Saudi Arabia has an unlikely solar star


SAT THE TOP accounting for a fifth of the world's oil reserves, Saudi Arabia doesn't come to mind when we think of renewable energy. Muhammad bin Salman, its crown prince and de facto ruler, would like to see that change. He wants half of Saudi electricity to come from wind and solar farms by 2030. Two-thirds of this capacity, or around 40 gigawatts (G.W.) will be, if Prince Mohammed gets his wish (as he tends to do), thanks to an enterprise: ACWA Power.

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For most of its 19-year history, the utility was a relatively anonymous family affair. Not anymore. Since its IPO in Riyadh in 2021, its market value has almost quadrupled. He is now worth $50 billion. The Public Investment Fund (FRP), the manager of Saudi sovereign wealth, holds a 44% stake. ACWA at 24G.W. of green projects in Switzerland and abroad, already underway or at an advanced stage, compared to 0.3G.W. in 2014. Add its other capacities under construction and the total is 54G.W.. Its initial water desalination activity increased from 1 million cubic meters per day in 2006 to 7.6 million cubic meters in December. Its new boss, Marco Arcelli, a veteran Italian energy executive, expects the assets in which it holds stakes to triple by 2030, to $250 billion. His plans will, he hopes, help create a broader national green energy supply chain. “We are an important enabler,” he says.

ACWA has thrived while many other renewable energy operators around the world have struggled. As these competitors see project costs soar due to rising interest rates, ACWA received interest-free loans from the FRP, in addition to debt guaranteed by individual projects and bank loans to tackle the problem while mobilizing more equity and calling on partners. Access to easy money made it possible ACWA to increase capacity, while reducing costs for customers. This has helped make the levelized cost of Saudi solar power, which takes into account both the construction and operation of a power plant, one of the lowest in the world.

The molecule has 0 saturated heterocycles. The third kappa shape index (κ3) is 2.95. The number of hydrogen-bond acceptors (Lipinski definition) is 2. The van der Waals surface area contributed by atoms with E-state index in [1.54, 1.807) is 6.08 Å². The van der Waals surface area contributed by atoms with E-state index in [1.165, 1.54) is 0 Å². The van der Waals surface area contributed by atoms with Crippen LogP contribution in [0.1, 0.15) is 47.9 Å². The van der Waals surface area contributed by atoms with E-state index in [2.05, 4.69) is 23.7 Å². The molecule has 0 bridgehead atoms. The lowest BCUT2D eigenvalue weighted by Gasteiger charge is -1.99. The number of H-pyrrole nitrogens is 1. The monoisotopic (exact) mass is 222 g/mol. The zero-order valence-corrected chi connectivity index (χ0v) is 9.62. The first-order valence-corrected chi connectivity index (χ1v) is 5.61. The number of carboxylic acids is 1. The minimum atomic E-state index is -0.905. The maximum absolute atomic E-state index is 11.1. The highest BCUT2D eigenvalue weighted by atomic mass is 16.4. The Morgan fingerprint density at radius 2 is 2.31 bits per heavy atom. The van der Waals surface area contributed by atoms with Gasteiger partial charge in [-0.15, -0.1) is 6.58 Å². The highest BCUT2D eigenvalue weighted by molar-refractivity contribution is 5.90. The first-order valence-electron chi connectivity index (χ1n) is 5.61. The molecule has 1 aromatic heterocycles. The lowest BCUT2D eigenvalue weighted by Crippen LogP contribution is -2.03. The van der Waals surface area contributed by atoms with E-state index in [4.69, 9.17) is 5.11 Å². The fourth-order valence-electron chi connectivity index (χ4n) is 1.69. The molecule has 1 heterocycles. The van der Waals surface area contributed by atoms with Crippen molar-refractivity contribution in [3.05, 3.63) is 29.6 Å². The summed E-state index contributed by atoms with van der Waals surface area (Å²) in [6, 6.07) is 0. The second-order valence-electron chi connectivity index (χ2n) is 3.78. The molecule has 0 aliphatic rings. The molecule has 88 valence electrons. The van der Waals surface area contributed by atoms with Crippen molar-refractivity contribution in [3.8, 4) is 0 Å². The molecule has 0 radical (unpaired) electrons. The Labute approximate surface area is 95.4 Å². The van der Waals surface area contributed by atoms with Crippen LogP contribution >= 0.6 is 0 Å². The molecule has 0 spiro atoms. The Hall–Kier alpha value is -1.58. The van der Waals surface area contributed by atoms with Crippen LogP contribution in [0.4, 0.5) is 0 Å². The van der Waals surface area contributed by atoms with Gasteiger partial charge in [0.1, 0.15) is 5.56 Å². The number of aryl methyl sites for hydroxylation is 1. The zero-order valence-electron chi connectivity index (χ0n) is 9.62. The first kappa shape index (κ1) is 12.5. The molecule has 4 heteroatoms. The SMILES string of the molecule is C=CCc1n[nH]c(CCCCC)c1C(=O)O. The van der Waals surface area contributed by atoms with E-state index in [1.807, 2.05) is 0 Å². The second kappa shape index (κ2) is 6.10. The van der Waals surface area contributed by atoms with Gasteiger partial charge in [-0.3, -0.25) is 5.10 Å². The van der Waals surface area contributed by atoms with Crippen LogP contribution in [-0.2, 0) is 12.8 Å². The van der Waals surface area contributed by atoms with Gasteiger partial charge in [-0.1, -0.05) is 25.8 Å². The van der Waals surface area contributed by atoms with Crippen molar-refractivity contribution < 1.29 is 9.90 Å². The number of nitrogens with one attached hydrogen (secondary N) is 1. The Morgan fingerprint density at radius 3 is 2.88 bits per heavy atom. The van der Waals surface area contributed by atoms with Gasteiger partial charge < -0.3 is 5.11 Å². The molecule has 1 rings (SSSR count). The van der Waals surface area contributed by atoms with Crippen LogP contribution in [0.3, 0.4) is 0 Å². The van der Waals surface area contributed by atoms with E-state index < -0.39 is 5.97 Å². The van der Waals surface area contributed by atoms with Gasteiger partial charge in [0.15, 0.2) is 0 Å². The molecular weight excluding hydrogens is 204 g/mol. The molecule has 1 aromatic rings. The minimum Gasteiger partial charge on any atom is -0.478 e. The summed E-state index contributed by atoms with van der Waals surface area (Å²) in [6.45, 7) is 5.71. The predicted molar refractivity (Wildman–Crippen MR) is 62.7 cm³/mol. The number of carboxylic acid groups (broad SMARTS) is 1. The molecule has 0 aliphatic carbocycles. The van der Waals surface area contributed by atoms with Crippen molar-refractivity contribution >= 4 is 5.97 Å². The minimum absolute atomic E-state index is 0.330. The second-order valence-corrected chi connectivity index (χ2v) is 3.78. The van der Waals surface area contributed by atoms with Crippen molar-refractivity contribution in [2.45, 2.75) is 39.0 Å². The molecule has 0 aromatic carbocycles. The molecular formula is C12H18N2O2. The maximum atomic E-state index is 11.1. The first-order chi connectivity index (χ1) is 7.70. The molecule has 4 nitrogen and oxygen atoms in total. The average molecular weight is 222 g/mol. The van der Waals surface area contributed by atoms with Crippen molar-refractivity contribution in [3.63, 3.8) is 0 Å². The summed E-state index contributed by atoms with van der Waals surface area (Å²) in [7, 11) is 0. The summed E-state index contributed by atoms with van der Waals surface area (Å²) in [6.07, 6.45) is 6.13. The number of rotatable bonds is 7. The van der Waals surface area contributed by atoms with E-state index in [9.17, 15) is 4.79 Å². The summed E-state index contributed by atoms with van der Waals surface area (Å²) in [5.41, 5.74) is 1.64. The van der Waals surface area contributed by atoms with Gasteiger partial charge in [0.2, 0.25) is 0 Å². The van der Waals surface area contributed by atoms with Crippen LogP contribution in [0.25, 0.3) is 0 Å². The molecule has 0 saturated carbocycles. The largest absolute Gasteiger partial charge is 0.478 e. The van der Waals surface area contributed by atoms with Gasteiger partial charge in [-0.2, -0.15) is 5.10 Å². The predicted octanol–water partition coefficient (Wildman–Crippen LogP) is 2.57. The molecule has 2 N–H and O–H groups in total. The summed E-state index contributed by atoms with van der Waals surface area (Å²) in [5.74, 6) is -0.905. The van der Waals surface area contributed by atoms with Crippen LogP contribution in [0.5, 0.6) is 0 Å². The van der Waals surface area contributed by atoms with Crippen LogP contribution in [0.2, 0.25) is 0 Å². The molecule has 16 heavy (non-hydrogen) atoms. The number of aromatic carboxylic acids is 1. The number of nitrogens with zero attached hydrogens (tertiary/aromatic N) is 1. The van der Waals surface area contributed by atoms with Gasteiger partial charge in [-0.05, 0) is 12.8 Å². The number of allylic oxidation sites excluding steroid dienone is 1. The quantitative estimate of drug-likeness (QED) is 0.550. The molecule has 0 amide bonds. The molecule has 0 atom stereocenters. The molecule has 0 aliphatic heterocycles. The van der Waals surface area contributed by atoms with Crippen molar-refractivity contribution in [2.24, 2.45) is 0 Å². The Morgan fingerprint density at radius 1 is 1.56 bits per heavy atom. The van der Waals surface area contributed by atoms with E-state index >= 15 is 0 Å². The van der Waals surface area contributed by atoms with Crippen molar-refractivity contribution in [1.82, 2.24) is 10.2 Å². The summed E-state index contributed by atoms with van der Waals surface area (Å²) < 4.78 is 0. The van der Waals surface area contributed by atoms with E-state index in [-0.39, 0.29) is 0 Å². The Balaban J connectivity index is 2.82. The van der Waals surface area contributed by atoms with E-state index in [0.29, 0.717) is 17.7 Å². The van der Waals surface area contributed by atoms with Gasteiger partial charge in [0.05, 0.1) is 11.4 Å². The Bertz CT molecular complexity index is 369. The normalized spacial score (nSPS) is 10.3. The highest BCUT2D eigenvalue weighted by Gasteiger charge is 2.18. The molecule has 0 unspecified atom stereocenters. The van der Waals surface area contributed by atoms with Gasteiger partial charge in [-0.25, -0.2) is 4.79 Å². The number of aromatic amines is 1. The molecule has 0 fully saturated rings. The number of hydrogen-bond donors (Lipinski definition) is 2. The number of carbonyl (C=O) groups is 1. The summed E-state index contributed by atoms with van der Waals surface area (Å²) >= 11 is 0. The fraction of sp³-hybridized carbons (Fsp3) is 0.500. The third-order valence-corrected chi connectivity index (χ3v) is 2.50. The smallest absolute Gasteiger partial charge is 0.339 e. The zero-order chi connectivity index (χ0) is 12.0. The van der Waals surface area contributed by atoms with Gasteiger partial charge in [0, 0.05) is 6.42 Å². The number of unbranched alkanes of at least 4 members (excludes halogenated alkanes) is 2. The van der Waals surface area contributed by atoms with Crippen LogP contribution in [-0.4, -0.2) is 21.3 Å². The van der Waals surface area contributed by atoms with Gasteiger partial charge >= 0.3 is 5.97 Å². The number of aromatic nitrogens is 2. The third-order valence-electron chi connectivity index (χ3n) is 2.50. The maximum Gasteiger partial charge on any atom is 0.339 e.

Nevertheless, ACWAReturns on national projects are low by global standards. Mr. Arcelli therefore wants to take advantage of the juicier products offered abroad. It invests nearby (in Bahrain, Egypt, Jordan, Oman, Turkey and the United Arab Emirates) and beyond (Azerbaijan, Morocco, South Africa and Uzbekistan). Two-fifths of ACWAThe company's overall capacity is outside of Saudi Arabia. It is also eyeing China, a very competitive market but where ACWA According to Arcelli, there could be partners both in terms of scale and technology, in the form of Chinese wind turbine and solar panel manufacturers.

ACWA has his work cut out for him. To achieve Prince Muhammad's national goals, the company must add 6-7G.W. of capacity – the equivalent of three or four major projects – each year for the rest of the decade. There are currently only 14G.W. at different stages of development. Managing rapid expansion will require a focus on costs (those of its nascent hydrogen project have already increased by 70% compared to initial estimates, to reach $8 billion). It will also require more debt. In September ACWA already had $7 billion in it, the equivalent of seven times its earnings before interest, taxes, depreciation and amortization. Such a ratio would be considered a red flag for most businesses.

ACWA can still meet the challenge. He can count on FRPDeep pockets. And he learns quickly; it's domestic 1.5G.W. The Sudair solar project could be fully operational in just over two years, estimates Oliver Connor of Citigroup, a dynamic bank by industry standards. Mr. Arcelli wants things to go even faster. Given that the prince is watching, this is no surprise.

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